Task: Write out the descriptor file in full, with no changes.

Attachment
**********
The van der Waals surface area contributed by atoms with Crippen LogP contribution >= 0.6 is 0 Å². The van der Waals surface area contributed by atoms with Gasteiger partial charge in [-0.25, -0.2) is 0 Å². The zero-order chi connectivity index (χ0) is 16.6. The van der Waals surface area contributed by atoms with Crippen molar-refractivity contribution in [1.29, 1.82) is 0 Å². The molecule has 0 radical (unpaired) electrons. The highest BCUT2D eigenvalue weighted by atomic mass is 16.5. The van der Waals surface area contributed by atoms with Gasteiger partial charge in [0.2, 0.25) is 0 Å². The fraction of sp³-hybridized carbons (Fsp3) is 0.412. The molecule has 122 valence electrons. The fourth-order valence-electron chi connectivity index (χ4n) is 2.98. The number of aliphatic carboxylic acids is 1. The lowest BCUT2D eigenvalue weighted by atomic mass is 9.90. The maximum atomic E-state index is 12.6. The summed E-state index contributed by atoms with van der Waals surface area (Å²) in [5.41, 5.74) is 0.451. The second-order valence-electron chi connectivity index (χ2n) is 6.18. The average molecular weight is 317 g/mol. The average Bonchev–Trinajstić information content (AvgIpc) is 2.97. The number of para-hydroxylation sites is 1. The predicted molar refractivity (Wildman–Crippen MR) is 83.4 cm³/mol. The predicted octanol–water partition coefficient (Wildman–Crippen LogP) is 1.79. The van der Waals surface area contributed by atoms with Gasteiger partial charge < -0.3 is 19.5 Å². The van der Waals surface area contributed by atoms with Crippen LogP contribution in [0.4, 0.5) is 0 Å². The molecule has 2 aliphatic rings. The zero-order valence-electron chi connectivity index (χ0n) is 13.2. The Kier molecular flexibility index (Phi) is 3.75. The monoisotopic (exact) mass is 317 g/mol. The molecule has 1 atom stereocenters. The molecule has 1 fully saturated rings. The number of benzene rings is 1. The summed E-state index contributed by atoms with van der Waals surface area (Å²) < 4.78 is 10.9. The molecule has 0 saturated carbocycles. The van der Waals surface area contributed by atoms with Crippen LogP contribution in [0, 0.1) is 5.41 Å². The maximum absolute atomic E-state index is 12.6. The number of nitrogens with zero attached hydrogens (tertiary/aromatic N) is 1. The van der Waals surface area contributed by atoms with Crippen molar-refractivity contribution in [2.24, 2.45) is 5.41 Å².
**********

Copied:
The van der Waals surface area contributed by atoms with Crippen LogP contribution >= 0.6 is 0 Å². The van der Waals surface area contributed by atoms with Gasteiger partial charge in [-0.25, -0.2) is 0 Å². The zero-order chi connectivity index (χ0) is 16.6. The van der Waals surface area contributed by atoms with Crippen molar-refractivity contribution in [1.29, 1.82) is 0 Å². The molecule has 0 radical (unpaired) electrons. The highest BCUT2D eigenvalue weighted by atomic mass is 16.5. The van der Waals surface area contributed by atoms with Gasteiger partial charge in [0.2, 0.25) is 0 Å². The fraction of sp³-hybridized carbons (Fsp3) is 0.412. The molecule has 122 valence electrons. The fourth-order valence-electron chi connectivity index (χ4n) is 2.98. The number of aliphatic carboxylic acids is 1. The lowest BCUT2D eigenvalue weighted by atomic mass is 9.90. The maximum atomic E-state index is 12.6. The summed E-state index contributed by atoms with van der Waals surface area (Å²) in [5.41, 5.74) is 0.451. The second-order valence-electron chi connectivity index (χ2n) is 6.18. The average molecular weight is 317 g/mol. The average Bonchev–Trinajstić information content (AvgIpc) is 2.97. The number of para-hydroxylation sites is 1. The predicted molar refractivity (Wildman–Crippen MR) is 83.4 cm³/mol. The predicted octanol–water partition coefficient (Wildman–Crippen LogP) is 1.79. The van der Waals surface area contributed by atoms with Gasteiger partial charge < -0.3 is 19.5 Å². The van der Waals surface area contributed by atoms with Crippen LogP contribution in [0.4, 0.5) is 0 Å². The molecule has 2 aliphatic rings. The zero-order valence-electron chi connectivity index (χ0n) is 13.2. The Kier molecular flexibility index (Phi) is 3.75. The monoisotopic (exact) mass is 317 g/mol. The molecule has 1 atom stereocenters. The molecule has 1 fully saturated rings. The number of benzene rings is 1. The summed E-state index contributed by atoms with van der Waals surface area (Å²) < 4.78 is 10.9. The molecule has 0 saturated carbocycles. The van der Waals surface area contributed by atoms with Crippen LogP contribution in [0, 0.1) is 5.41 Å². The maximum absolute atomic E-state index is 12.6. The number of nitrogens with zero attached hydrogens (tertiary/aromatic N) is 1. The van der Waals surface area contributed by atoms with Crippen molar-refractivity contribution in [2.24, 2.45) is 5.41 Å².